On April 30, 2019, President Trump issued a memo outlining several significant new restrictions on individuals seeking asylum in the United States. The memo orders the U.S. Department of Justice, and the U.S. Department of Homeland Security, to come up with regulatory rules implementing the policies laid out in the memo by July 29, 2019. If these rules are enacted, it would make it much harder for asylum seekers to to be granted asylum in the United States.
Asylum is a form of legal protection, that allows individuals to remain in the United States indefinitely, who have faced past persecution, or will face persecution in the future, because of their race, religion, nationality, political opinion, or membership in a particular social group. Generally, an asylum seeker must formally apply for asylum within one year of entering the United States. There are two ways that individuals may apply for asylum. First, if the individual has not yet been put into immigration court, they may file their asylum case with U.S. Citizenship and Immigration Services. If the individual is in immigration court, they must file their application with the immigration court. Under current law, all asylum seekers are eligible for work authorization after their case has been pending for 180 days. For more information on the asylum process, please visit our website.
In his April 30 memo, President Trump outlines four changes to the asylum process. First, asylum seekers would be charged a fee to apply for asylum. Currently, it is free for individuals to apply for asylum. Second, the United States would charge asylum seekers a fee if they wished to apply for work authorization. Under current policy, it is free for asylum seekers to initially apply for work authorization. However, asylum seekers are charged a fee if they wish to renew their work authorization. Third, asylum seekers who illegally entered the United States would no longer be eligible for work authorization until their asylum cases are approved by either USCIS or an immigration court. Fourth, USCIS and immigration courts would be required to adjudicate all asylum claims within 180 days of being filed.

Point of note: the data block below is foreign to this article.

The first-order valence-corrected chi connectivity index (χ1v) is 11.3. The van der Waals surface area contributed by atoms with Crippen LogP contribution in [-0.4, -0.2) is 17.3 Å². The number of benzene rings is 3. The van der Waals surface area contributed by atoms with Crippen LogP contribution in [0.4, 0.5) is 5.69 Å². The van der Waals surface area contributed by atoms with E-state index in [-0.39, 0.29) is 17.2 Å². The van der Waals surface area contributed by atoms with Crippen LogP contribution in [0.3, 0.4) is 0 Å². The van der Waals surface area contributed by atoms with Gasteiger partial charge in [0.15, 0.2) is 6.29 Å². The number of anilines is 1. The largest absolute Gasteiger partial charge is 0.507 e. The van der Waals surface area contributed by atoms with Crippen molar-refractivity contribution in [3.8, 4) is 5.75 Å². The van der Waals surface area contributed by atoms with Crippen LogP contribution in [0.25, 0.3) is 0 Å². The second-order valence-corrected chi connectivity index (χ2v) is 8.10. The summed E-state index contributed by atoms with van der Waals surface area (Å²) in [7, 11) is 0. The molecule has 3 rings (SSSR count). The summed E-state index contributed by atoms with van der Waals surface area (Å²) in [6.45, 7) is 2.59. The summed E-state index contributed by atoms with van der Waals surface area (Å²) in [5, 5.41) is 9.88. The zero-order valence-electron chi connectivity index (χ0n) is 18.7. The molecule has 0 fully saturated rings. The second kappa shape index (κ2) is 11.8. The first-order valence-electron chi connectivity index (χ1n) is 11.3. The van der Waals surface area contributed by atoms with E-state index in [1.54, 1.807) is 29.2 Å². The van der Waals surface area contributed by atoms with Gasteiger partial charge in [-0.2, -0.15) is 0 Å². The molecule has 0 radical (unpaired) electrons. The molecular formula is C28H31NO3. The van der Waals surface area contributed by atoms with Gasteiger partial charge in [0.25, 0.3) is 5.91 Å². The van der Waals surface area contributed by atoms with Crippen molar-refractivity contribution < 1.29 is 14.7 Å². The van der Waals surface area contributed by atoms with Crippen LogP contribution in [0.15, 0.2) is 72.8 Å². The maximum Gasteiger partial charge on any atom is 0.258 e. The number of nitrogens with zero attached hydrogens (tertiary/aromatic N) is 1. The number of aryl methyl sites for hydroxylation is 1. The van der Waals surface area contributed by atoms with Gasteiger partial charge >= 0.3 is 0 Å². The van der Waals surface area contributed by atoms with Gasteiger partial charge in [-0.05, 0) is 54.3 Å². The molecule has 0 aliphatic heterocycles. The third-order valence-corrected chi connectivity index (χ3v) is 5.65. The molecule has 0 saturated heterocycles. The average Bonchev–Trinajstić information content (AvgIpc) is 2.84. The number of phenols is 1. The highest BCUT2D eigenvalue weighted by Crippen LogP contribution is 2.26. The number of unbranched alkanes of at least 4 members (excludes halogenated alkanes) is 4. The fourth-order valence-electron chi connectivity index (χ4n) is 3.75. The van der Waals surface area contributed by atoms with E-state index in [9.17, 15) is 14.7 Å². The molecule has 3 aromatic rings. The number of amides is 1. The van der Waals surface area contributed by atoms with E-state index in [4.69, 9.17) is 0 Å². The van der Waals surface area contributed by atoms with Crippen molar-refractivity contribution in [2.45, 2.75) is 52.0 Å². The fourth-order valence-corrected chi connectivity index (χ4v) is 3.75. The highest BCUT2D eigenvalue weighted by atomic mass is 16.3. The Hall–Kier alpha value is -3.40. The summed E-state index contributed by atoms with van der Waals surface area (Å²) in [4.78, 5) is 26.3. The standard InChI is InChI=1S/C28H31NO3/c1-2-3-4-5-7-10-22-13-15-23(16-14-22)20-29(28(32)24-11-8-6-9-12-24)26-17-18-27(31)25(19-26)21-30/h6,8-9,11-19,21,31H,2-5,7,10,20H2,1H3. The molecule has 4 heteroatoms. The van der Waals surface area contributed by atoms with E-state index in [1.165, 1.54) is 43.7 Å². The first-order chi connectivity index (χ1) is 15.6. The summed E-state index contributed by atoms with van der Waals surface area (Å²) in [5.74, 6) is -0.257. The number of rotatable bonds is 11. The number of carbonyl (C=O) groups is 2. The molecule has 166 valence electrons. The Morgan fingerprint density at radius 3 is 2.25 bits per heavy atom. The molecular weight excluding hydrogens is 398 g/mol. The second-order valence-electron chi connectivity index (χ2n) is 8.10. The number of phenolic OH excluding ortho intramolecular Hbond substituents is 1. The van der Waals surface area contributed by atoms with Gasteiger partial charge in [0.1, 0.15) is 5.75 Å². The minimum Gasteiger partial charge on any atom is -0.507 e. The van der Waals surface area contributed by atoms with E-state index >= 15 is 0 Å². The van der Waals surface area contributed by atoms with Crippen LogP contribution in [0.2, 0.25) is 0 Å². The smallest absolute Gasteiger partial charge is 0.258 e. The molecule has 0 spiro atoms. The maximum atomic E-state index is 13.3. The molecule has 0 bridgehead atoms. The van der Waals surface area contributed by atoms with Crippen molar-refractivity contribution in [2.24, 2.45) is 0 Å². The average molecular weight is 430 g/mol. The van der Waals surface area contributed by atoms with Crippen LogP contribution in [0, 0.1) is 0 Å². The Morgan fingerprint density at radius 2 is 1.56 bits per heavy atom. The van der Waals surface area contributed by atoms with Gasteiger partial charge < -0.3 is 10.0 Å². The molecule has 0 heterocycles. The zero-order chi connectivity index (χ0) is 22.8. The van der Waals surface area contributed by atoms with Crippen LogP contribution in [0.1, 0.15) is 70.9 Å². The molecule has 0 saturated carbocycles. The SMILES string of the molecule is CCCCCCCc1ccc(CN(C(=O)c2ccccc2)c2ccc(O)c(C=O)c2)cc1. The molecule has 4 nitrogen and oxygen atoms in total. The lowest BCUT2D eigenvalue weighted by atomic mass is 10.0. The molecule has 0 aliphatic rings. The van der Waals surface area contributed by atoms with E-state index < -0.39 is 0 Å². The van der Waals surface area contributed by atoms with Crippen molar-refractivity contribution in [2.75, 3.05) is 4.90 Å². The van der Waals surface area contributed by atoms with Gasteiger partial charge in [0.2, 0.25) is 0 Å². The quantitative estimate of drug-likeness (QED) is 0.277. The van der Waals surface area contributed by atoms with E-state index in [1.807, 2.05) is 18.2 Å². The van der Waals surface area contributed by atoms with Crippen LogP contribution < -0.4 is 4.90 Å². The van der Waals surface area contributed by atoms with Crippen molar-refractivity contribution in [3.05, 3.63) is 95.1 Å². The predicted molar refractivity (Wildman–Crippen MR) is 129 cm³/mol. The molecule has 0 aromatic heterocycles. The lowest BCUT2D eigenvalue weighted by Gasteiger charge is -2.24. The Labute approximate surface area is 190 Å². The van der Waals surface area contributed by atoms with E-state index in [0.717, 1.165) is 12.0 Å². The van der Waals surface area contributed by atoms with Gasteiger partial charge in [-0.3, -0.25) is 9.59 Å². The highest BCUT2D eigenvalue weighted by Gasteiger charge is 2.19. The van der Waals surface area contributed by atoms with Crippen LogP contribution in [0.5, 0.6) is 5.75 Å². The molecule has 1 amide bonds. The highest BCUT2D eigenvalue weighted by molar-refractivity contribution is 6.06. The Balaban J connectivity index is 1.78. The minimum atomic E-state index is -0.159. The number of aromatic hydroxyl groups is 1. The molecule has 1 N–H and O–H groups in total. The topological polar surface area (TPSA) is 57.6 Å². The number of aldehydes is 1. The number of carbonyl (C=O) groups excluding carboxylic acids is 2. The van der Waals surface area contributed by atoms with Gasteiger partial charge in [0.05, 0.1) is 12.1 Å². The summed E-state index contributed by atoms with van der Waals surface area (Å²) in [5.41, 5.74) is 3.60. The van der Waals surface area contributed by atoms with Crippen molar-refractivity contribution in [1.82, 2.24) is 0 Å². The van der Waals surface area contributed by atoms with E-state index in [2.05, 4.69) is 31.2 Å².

These changes will make it much harder for individuals to apply for asylum. First, even small fees would be make it impossible for most individuals to apply for asylum. Many asylum seekers come to the United States with little more than the cloths on their back. Most of these individuals do not have any money which they could use to apply for asylum.
Second, many individuals who are able to apply for asylum, will be forced to leave before their cases are heard, or live in extreme poverty, because they will not be eligible for work authorization. As stated above, many asylum seekers do not have any money reserves they can use while awaiting work authorization. Under the current immigration process, it can take years for asylum cases to become finale. During the entire process, individuals who entered the country illegally, would not be able to legally support themselves.
Finally, the 180 day adjudication rule, will hinder the cases of those who will seek asylum in the future, as well as those currently waiting for their cases to be heard. For new cases, which would be subjected to the 180 day rule, many individuals will have a hard time adequately preparing their cases. It can take weeks, and even months for individuals to obtain documentation from inside their home countries showing the persecution they have faced. Under the new rule, cases will be adjudicated before individuals are able to obtain the evidence that would allow them to win their cases. This will lead to many asylum cases being denied which otherwise would have been approved.
In terms of cases currently pending, the 180 day rule will cause these cases to face additional delays. There is currently a huge backlog of asylum cases both at USCIS and the immigration courts. It is not uncommon for a case to take several years because of the backlog. The 180 day rule, would move new asylum cases to the front of the line for adjudication. This will mean that cases which are currently pending, will have their court dates and USCIS interview dates further pushed back to accommodate newly filed cases.
Hartzman Law Firm, LLC, specializes in helping individuals navigate the U.S. asylum process. If you or someone you know would like more information on asylum, please contact us at (412) 495-9849, or through the following link.